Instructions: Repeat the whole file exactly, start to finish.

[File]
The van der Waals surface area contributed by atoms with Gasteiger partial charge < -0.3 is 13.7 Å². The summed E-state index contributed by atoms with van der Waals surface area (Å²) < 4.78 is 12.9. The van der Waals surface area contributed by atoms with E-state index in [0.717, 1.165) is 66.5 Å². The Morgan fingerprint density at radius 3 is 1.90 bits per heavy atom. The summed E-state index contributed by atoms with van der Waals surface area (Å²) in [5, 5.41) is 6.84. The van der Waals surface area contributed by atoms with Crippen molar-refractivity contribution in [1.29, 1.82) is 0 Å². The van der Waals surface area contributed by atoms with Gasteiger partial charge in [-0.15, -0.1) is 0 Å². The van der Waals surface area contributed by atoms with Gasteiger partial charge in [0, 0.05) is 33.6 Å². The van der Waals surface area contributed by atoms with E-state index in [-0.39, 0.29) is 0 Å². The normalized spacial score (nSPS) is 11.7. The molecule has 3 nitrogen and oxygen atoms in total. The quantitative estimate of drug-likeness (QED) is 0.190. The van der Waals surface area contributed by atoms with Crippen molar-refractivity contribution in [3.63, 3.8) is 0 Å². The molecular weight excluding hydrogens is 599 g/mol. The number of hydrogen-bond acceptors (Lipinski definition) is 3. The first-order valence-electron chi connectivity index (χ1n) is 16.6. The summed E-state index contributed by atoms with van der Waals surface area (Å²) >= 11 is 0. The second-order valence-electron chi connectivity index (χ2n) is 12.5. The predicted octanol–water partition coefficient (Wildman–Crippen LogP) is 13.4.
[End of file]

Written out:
The van der Waals surface area contributed by atoms with Gasteiger partial charge < -0.3 is 13.7 Å². The summed E-state index contributed by atoms with van der Waals surface area (Å²) < 4.78 is 12.9. The van der Waals surface area contributed by atoms with E-state index in [0.717, 1.165) is 66.5 Å². The Morgan fingerprint density at radius 3 is 1.90 bits per heavy atom. The summed E-state index contributed by atoms with van der Waals surface area (Å²) in [5, 5.41) is 6.84. The van der Waals surface area contributed by atoms with Crippen molar-refractivity contribution in [1.29, 1.82) is 0 Å². The van der Waals surface area contributed by atoms with Gasteiger partial charge in [-0.15, -0.1) is 0 Å². The van der Waals surface area contributed by atoms with Gasteiger partial charge in [0, 0.05) is 33.6 Å². The van der Waals surface area contributed by atoms with E-state index in [-0.39, 0.29) is 0 Å². The normalized spacial score (nSPS) is 11.7. The molecule has 3 nitrogen and oxygen atoms in total. The quantitative estimate of drug-likeness (QED) is 0.190. The van der Waals surface area contributed by atoms with Crippen molar-refractivity contribution in [3.63, 3.8) is 0 Å². The molecular weight excluding hydrogens is 599 g/mol. The number of hydrogen-bond acceptors (Lipinski definition) is 3. The first-order valence-electron chi connectivity index (χ1n) is 16.6. The summed E-state index contributed by atoms with van der Waals surface area (Å²) >= 11 is 0. The second-order valence-electron chi connectivity index (χ2n) is 12.5. The predicted octanol–water partition coefficient (Wildman–Crippen LogP) is 13.4.